In October of last year, a whale-watching boat called the Leviathan II overturned at sea, sinking below the freezing water. Six passengers died in the incident. Those who survived were exposed to severe mental and emotional trauma. There were also physical injuries, even to those who made it out. The whole incident happened off the coast of Tofino, British Columbia.
On behalf of these survivors and the families of those who were killed, a class action lawsuit has been started.
The accident has been called entirely preventable. While the water can always be treacherous, there were steps that could have been taken to keep the boat from capsizing, keeping those passengers — who trusted the company and the crew to keep them safe — alive and well.
For one thing, the boat was not fit to operate in those conditions. The trip should never have gotten to the point where the boat would sink at all. The owner of the boat, along with the skipper, should have understood that the area they were travelling in was notoriously dangerous. They put the passengers at risk when they never should have done so. Perhaps things would have been different with another vessel or another route, but the combination on that day proved to be deadly.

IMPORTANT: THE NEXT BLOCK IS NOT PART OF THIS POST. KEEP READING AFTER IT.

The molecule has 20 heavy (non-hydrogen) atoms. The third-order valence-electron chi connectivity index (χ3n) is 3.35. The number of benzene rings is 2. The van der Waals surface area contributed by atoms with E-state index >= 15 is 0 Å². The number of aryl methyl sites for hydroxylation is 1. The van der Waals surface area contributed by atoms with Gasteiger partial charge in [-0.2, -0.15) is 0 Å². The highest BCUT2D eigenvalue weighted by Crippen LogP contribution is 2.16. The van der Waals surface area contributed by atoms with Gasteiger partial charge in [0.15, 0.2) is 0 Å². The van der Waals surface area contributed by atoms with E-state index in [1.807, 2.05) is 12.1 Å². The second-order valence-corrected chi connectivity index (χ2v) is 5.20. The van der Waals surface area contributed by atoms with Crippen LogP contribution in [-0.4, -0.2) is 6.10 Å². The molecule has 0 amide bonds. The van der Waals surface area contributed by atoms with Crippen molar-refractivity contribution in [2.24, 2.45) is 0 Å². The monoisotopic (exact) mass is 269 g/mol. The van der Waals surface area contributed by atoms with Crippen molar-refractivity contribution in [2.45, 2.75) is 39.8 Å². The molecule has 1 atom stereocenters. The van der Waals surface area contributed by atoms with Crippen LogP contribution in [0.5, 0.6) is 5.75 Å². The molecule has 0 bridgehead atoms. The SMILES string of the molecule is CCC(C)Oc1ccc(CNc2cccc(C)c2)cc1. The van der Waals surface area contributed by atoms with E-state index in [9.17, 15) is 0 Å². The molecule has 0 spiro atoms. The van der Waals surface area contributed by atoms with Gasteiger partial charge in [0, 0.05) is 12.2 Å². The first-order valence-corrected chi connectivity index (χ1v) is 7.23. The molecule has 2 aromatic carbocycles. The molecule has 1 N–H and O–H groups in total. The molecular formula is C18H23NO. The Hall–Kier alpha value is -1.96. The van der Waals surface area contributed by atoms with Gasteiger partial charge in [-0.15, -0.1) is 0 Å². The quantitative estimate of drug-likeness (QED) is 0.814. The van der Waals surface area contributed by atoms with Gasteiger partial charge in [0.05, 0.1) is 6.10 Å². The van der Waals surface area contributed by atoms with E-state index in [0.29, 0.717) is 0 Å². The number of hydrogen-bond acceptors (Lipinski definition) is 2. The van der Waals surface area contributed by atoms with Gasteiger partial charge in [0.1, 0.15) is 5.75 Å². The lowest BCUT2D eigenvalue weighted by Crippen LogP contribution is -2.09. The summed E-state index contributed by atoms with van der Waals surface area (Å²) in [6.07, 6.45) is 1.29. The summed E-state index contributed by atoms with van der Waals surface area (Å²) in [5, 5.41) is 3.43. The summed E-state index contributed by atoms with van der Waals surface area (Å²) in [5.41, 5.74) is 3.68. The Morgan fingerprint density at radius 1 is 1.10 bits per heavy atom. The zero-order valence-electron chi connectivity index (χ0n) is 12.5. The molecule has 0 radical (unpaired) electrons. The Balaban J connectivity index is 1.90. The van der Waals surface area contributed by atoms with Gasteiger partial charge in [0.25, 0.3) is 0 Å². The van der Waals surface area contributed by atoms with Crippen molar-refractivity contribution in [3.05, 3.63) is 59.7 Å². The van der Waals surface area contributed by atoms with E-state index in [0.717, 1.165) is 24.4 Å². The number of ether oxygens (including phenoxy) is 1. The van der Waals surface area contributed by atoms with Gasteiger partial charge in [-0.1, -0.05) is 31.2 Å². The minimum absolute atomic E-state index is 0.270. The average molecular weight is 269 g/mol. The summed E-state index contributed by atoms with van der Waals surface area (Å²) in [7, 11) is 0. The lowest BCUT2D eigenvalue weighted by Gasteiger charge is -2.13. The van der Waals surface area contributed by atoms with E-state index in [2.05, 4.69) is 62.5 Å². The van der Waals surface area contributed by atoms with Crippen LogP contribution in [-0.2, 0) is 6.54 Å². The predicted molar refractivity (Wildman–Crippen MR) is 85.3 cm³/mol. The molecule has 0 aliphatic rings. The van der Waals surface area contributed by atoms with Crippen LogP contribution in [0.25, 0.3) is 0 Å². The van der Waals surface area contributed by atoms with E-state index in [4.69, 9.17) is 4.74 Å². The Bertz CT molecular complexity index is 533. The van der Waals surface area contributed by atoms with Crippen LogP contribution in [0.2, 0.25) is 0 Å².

It’s clear that, while the incident was by no means intentional, reasonable steps that could have kept people safe and alive were skipped. It’s important for the survivors and the families of those who were killed in this tragic accident to know what rights they have to compensation going forward.
Source: Rochon Genova, “Leviathan II,” accessed June 10, 2016